US Army researchers have built a so-called “quantum sensor,” which can analyze the full RF spectrum and real-world signals, a report on Physics.org says. The quantum sensor — technically a Rydberg sensor — can sample the RF spectrum from 0 to 20 GHz and is able to detect AM and FM radio signals, as well as Bluetooth, Wi-Fi, and other RF communication protocols. The peer-reviewed Physical
Review Applied published the researchers’ findings, “Waveguide-coupled Rydberg spectrum analyzer from 0 to 20 Gigaherz,” coauthored by Army researchers Drs. David Meyer, Paul Kunz, and Kevin Cox.
“The Rydberg sensor uses laser beams to create highly excited Rydberg atoms directly above a microwave circuit, to boost and hone in on the portion of the spectrum being measured,” the article explains. “The Rydberg atoms are sensitive to the circuit’s voltage, enabling the device to be used as a sensitive probe for the wide range of signals in the RF spectrum.”
Cox, a researcher at the US Army Combat Capabilities Development Command (DEVCOM) Army Research Laboratory, called the development “a really important step toward proving that quantum sensors can provide a new and dominant set of capabilities for our soldiers, who are operating in an increasingly complex electromagnetic battlespace.”
Cox said earlier demonstrations of Rydberg atomic sensors were only able to sense small and specific regions of the RF spectrum, but “our sensor now operates continuously over a wide frequency range for the first time.” The technology uses rubidium atoms, which are excited to high-energy Rydberg states. These interact strongly with the circuit’s electric fields, allowing detection and demodulation of any signal received into the circuit.
The report says the Rydberg spectrum analyzer has the potential “to surpass fundamental limitations of traditional electronics in sensitivity, bandwidth, and frequency range.”
According to Meyer, “Devices that are based on quantum constituents are one of the Army’s top priorities to enable technical surprise in the competitive future battlespace. Quantum sensors in general, including the one demonstrated here, offer unparalleled sensitivity and accuracy to detect a wide range of mission-critical signals.” Read an expanded version.
ARRL Podcasts Schedule
The latest episode of the On the Air podcast (Episode 14) takes a deeper dive into the subject of HF antenna tuners, including some shopping tips.
The latest edition of Eclectic Tech (Episode 28) features a discussion on grabbing NOAA weather satellite images at 137 MHz and a chat with Nigel Vander Houwen, K7NVH, about how he has combined rockets and high-altitude ballooning with amateur radio.
Moldova Peace Corps ARISS Contact is Successful
A March 3 Amateur Radio on the International Space Station (ARISS) contact between young people in Moldova with an International Space Station (ISS) crew member was a success. The Moldova Peace Corps (MPC) was the hosting organization, and 90 students (aged 10 – 18) from a consortium of educational institutions, rural schools, and libraries from nine Moldovan villages participated.
MPC promotes economic and civic development with a particular focus on developing local resources in rural and suburban communities. Another focus of MPC is to provide youth in Moldovan villages with access to STEM opportunities and build capacity among local teachers/librarians to implement STEM activities in their curricula.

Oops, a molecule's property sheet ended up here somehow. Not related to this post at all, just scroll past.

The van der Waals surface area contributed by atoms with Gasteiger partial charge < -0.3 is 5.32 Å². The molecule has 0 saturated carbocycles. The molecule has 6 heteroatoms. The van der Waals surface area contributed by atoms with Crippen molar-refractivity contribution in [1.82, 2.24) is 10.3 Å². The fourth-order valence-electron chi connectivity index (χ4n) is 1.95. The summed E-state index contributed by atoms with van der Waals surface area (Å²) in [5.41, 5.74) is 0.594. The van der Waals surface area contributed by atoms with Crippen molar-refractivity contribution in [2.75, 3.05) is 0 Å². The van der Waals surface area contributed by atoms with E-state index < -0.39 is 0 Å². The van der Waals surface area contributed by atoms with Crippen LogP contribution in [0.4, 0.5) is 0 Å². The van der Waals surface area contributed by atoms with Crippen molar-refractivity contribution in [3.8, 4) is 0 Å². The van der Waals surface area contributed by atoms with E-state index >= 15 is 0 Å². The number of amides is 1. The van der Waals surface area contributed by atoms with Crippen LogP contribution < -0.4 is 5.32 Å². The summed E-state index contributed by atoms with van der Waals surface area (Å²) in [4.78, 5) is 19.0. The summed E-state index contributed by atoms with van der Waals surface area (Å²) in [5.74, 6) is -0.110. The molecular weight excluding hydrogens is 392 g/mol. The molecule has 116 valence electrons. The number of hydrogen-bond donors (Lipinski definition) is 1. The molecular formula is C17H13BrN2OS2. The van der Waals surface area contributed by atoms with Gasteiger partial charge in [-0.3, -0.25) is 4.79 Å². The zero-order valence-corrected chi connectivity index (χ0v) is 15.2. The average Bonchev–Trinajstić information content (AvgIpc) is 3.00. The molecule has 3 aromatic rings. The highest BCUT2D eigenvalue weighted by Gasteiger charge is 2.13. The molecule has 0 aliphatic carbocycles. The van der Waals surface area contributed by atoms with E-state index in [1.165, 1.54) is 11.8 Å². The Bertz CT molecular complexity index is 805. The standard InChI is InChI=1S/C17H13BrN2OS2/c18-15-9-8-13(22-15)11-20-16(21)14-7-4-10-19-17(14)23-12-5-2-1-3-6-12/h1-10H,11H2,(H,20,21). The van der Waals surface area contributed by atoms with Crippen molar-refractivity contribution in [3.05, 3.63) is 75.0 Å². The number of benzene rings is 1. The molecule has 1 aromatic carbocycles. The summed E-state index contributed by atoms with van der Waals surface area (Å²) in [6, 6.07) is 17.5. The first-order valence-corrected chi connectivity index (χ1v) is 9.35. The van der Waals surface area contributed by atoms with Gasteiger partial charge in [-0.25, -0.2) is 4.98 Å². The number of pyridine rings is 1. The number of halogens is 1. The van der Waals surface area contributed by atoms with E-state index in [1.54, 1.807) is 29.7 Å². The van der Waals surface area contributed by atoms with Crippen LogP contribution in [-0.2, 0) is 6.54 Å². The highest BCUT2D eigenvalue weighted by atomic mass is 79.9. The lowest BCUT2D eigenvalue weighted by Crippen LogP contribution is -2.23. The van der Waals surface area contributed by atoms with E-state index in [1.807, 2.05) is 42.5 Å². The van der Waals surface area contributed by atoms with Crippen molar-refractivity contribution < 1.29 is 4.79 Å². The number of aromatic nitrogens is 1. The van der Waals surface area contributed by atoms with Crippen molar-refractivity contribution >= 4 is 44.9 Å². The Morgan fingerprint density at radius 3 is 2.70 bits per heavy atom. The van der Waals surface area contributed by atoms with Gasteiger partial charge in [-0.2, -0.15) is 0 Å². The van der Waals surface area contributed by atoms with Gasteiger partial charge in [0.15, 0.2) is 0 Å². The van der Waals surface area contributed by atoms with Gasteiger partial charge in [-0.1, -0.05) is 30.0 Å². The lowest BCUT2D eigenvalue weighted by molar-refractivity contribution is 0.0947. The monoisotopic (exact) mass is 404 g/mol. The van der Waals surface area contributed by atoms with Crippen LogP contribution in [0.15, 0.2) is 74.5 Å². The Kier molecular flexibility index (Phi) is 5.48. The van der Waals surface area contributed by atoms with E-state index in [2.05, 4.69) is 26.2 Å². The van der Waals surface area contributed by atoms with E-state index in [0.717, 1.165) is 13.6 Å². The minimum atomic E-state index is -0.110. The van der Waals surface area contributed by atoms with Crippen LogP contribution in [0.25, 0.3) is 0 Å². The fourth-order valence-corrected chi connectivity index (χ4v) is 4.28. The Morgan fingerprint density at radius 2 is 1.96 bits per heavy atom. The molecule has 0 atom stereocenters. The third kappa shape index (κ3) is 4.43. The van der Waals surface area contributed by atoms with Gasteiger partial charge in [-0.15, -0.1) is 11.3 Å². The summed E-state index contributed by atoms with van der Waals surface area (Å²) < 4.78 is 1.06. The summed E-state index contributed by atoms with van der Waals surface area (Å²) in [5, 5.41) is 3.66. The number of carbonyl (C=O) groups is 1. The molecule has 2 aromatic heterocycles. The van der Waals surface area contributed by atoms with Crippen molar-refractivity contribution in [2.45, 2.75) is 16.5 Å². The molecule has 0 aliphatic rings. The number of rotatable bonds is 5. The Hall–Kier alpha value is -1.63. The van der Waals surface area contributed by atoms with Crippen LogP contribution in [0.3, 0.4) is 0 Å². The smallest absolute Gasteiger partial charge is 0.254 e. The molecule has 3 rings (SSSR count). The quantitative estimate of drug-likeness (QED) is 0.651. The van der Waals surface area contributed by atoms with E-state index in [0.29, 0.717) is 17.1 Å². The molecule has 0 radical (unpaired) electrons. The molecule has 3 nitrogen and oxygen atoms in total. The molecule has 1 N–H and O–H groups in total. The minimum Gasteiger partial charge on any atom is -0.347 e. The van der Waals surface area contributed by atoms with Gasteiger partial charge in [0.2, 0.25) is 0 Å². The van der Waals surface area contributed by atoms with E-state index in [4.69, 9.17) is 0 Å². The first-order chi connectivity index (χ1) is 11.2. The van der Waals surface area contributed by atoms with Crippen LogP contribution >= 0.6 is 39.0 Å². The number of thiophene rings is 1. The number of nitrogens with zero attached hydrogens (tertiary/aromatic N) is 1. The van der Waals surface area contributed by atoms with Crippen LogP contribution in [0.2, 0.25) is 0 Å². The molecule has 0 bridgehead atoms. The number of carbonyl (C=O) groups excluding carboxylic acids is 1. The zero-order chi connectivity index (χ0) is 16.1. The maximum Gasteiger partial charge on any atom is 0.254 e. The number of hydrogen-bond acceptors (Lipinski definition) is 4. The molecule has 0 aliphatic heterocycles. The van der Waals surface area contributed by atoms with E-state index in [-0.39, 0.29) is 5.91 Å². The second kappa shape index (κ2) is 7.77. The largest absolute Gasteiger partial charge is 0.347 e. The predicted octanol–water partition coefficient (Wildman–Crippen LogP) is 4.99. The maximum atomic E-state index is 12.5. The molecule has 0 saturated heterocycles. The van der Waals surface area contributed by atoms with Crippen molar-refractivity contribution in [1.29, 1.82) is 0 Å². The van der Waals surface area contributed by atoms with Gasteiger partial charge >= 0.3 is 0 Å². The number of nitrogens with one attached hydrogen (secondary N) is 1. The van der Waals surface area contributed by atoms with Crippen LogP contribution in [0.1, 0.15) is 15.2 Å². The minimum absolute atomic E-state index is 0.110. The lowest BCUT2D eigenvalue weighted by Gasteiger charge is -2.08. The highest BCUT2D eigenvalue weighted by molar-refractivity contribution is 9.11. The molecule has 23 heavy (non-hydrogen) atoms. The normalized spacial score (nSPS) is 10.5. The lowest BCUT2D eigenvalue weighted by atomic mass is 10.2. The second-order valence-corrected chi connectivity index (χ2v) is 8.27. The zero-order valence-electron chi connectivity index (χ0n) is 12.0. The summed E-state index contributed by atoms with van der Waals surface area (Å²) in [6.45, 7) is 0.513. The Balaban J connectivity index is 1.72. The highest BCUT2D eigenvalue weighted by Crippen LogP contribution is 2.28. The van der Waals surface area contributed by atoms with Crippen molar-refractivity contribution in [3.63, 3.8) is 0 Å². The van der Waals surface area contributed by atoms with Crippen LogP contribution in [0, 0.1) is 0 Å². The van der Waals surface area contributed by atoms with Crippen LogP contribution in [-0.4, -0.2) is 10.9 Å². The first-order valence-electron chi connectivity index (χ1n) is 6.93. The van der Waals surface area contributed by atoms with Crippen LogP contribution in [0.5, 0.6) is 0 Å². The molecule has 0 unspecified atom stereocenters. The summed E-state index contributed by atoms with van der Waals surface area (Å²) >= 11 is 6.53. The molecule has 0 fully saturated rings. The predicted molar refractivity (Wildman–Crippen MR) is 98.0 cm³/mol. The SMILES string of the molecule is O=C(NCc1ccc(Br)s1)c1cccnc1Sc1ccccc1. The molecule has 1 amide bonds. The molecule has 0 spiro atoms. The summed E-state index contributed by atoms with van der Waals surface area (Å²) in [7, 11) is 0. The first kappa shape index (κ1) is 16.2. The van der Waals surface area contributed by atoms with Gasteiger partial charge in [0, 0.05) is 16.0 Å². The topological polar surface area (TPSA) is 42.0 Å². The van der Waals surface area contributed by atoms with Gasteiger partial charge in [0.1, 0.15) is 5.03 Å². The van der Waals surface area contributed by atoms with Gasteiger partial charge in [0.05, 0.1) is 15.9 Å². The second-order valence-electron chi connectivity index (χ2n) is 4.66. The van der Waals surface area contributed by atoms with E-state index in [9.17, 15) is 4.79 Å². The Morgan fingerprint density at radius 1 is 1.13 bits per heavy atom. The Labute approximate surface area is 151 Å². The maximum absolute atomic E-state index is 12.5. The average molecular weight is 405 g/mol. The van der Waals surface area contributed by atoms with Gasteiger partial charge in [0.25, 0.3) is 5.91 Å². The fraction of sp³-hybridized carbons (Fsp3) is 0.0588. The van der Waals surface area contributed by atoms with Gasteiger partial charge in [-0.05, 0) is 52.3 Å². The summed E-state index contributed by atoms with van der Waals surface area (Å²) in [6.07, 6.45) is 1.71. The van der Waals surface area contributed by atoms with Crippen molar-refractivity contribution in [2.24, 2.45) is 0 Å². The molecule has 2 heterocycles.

During the multipoint telebridge contact, students took turns asking questions of astronaut Mike Hopkins, KF5LJG. ARISS team member David Payne, NA7V, in Oregon served as the relay amateur radio station.
In support of this contact, the MPC partnered with the staff at the Centre of Excellence for Space Sciences and Technologies within the Technical University of Moldova (UTM), the US Peace Corps Volunteer Coordinator, and the participating schools and libraries. The contact was livestreamed via the MPC and UTM Facebook pages.
ARRL is a partner in the ARISS program, which has kept amateur radio on the air from the ISS for 20 years. A hallmark of the ARISS program is the scheduled ham radio contacts made by ISS crew members with schools and student groups around the world.
North Carolina Radio Amateurs Adapt Tailgating Hamfest to the COVID-19 Pandemic
With many in-person hamfests canceled due to the COVID-19 pandemic, some radio amateurs in Raleigh, North Carolina, have come up with a way to adapt with a tailgate hamfest in an unused shopping center parking area. The event grew out of the so-called Ham Radio Taco Thursdays, begun many years ago by ARRL Life Member Alan Pitegoff, AB4OZ.
Pitegoff had to put his event on hold when the pandemic erupted. It was suggested that hams could gather and socialize at a safe distance by having a Taco Thursday with the taco truck outside in an adjacent empty parking lot. That event was a success, with participants remaining at their vehicles and bringing their own chairs. That success inspired holding a tailgate hamfest in the same spot, and it’s now turned into a monthly event, called the AB4OZ Hamfest.
Pitegoff said Taco Thursday started collecting more people — up to 15 or so — and when Taco Bell closed due to the pandemic, the event moved to a Thursday on-the-air net, with one requirement — that participants could not talk about COVID-19.
The tailgate hamfest was established at the new location and held once a month on Saturday at 10 AM.
“I think this is a great, uplifting, and positive experience for all of us hams to get out and socialize,” participant Charles Murray, KI4DCR, said. “We might not be able to have a big hamfest, but these micro tailgate hamfests might be the future for a good while. I’ve met a lot of good people. There’s a lot of cool stuff out here. The weather’s great, you know, and there’s plenty of space for everybody to be socially distanced. I think it’s fantastic.” — Thanks to Martin Brossman, KI4CFS
ARRL Learning Network Webinars
Visit the ARRL Learning Network (a members-only benefit) to register, check on upcoming webinars, and to view previously recorded sessions.
Technicians: Life Beyond Repeaters — Anthony Luscre, K8ZT
Maybe you just received your Technician-class license, or perhaps you have had it for a while and are burned out waiting for sparse FM repeater contacts. Take a new look at the possibilities available to you beyond repeaters. Explore Tech HF and 6-meter privileges for SSB, CW, and digital modes such as FT8, RTTY, and PSK31 to expand your operating modes and your station’s outreach. Explore other VHF/UHF uses, including SSB, satellites, FM simplex, digital modes, contesting, and more.